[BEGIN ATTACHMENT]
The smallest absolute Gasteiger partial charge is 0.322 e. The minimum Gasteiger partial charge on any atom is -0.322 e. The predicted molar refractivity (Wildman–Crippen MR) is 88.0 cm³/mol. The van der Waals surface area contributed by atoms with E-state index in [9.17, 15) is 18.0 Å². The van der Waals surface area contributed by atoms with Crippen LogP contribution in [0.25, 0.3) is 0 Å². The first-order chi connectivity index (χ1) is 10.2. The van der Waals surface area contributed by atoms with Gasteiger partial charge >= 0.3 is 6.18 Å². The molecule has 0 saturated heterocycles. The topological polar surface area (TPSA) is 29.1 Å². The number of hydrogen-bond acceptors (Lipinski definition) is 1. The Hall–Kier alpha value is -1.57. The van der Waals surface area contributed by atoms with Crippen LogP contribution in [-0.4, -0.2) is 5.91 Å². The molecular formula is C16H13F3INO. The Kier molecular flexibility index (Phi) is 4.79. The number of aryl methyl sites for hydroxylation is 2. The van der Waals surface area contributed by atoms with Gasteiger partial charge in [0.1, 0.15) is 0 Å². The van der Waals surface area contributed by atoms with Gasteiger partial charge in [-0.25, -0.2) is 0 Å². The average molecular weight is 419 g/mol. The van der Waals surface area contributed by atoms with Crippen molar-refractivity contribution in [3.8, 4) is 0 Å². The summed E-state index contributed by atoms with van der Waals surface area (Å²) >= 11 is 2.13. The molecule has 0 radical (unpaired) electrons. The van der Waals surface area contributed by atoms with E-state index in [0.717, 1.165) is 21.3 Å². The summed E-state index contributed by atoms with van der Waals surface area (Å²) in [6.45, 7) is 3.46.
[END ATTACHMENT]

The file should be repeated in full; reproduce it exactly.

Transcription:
The smallest absolute Gasteiger partial charge is 0.322 e. The minimum Gasteiger partial charge on any atom is -0.322 e. The predicted molar refractivity (Wildman–Crippen MR) is 88.0 cm³/mol. The van der Waals surface area contributed by atoms with E-state index in [9.17, 15) is 18.0 Å². The van der Waals surface area contributed by atoms with Crippen LogP contribution in [0.25, 0.3) is 0 Å². The first-order chi connectivity index (χ1) is 10.2. The van der Waals surface area contributed by atoms with Gasteiger partial charge >= 0.3 is 6.18 Å². The molecule has 0 saturated heterocycles. The topological polar surface area (TPSA) is 29.1 Å². The number of hydrogen-bond acceptors (Lipinski definition) is 1. The Hall–Kier alpha value is -1.57. The van der Waals surface area contributed by atoms with Crippen LogP contribution in [-0.4, -0.2) is 5.91 Å². The molecular formula is C16H13F3INO. The Kier molecular flexibility index (Phi) is 4.79. The number of aryl methyl sites for hydroxylation is 2. The van der Waals surface area contributed by atoms with Gasteiger partial charge in [0.1, 0.15) is 0 Å². The van der Waals surface area contributed by atoms with Gasteiger partial charge in [-0.25, -0.2) is 0 Å². The average molecular weight is 419 g/mol. The van der Waals surface area contributed by atoms with Crippen molar-refractivity contribution in [3.8, 4) is 0 Å². The summed E-state index contributed by atoms with van der Waals surface area (Å²) >= 11 is 2.13. The molecule has 0 radical (unpaired) electrons. The van der Waals surface area contributed by atoms with E-state index in [0.717, 1.165) is 21.3 Å². The summed E-state index contributed by atoms with van der Waals surface area (Å²) in [6.45, 7) is 3.46.